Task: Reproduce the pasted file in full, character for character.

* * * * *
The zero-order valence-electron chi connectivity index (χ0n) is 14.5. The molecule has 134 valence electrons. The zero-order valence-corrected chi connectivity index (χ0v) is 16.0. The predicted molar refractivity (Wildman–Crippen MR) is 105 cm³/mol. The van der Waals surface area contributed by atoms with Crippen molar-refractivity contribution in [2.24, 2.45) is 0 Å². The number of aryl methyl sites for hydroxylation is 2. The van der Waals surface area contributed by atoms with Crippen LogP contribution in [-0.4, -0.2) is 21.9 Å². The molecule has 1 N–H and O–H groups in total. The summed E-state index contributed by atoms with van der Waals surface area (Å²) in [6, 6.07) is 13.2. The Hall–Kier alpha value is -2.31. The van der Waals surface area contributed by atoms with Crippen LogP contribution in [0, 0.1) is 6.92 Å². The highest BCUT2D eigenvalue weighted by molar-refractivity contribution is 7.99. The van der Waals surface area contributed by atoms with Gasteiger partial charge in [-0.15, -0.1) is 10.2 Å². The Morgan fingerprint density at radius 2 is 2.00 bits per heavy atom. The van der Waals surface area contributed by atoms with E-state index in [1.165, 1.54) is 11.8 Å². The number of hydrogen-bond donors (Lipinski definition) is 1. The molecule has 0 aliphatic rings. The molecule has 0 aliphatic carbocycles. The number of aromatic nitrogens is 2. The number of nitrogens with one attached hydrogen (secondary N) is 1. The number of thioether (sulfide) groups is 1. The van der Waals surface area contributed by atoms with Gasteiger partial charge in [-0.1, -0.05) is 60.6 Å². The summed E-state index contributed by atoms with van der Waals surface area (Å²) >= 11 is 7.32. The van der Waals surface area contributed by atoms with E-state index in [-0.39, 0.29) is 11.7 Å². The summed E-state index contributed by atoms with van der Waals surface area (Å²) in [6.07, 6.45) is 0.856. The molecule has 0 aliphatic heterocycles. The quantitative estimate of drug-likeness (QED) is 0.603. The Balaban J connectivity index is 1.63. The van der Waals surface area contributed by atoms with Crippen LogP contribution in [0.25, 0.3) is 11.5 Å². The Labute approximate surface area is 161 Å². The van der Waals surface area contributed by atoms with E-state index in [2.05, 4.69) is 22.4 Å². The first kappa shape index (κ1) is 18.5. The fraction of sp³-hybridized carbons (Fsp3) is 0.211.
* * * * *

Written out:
The zero-order valence-electron chi connectivity index (χ0n) is 14.5. The molecule has 134 valence electrons. The zero-order valence-corrected chi connectivity index (χ0v) is 16.0. The predicted molar refractivity (Wildman–Crippen MR) is 105 cm³/mol. The van der Waals surface area contributed by atoms with Crippen molar-refractivity contribution in [2.24, 2.45) is 0 Å². The number of aryl methyl sites for hydroxylation is 2. The van der Waals surface area contributed by atoms with Crippen LogP contribution in [-0.4, -0.2) is 21.9 Å². The molecule has 1 N–H and O–H groups in total. The summed E-state index contributed by atoms with van der Waals surface area (Å²) in [6, 6.07) is 13.2. The Hall–Kier alpha value is -2.31. The van der Waals surface area contributed by atoms with Crippen LogP contribution in [0, 0.1) is 6.92 Å². The highest BCUT2D eigenvalue weighted by molar-refractivity contribution is 7.99. The van der Waals surface area contributed by atoms with Gasteiger partial charge in [-0.15, -0.1) is 10.2 Å². The Morgan fingerprint density at radius 2 is 2.00 bits per heavy atom. The van der Waals surface area contributed by atoms with E-state index in [1.165, 1.54) is 11.8 Å². The number of hydrogen-bond donors (Lipinski definition) is 1. The molecule has 0 aliphatic rings. The molecule has 0 aliphatic carbocycles. The number of aromatic nitrogens is 2. The number of nitrogens with one attached hydrogen (secondary N) is 1. The number of thioether (sulfide) groups is 1. The van der Waals surface area contributed by atoms with Gasteiger partial charge in [-0.1, -0.05) is 60.6 Å². The summed E-state index contributed by atoms with van der Waals surface area (Å²) >= 11 is 7.32. The van der Waals surface area contributed by atoms with E-state index in [-0.39, 0.29) is 11.7 Å². The summed E-state index contributed by atoms with van der Waals surface area (Å²) in [6.07, 6.45) is 0.856. The molecule has 0 aliphatic heterocycles. The quantitative estimate of drug-likeness (QED) is 0.603. The Balaban J connectivity index is 1.63. The van der Waals surface area contributed by atoms with Crippen LogP contribution in [0.25, 0.3) is 11.5 Å². The Labute approximate surface area is 161 Å². The van der Waals surface area contributed by atoms with E-state index in [2.05, 4.69) is 22.4 Å². The first kappa shape index (κ1) is 18.5. The fraction of sp³-hybridized carbons (Fsp3) is 0.211.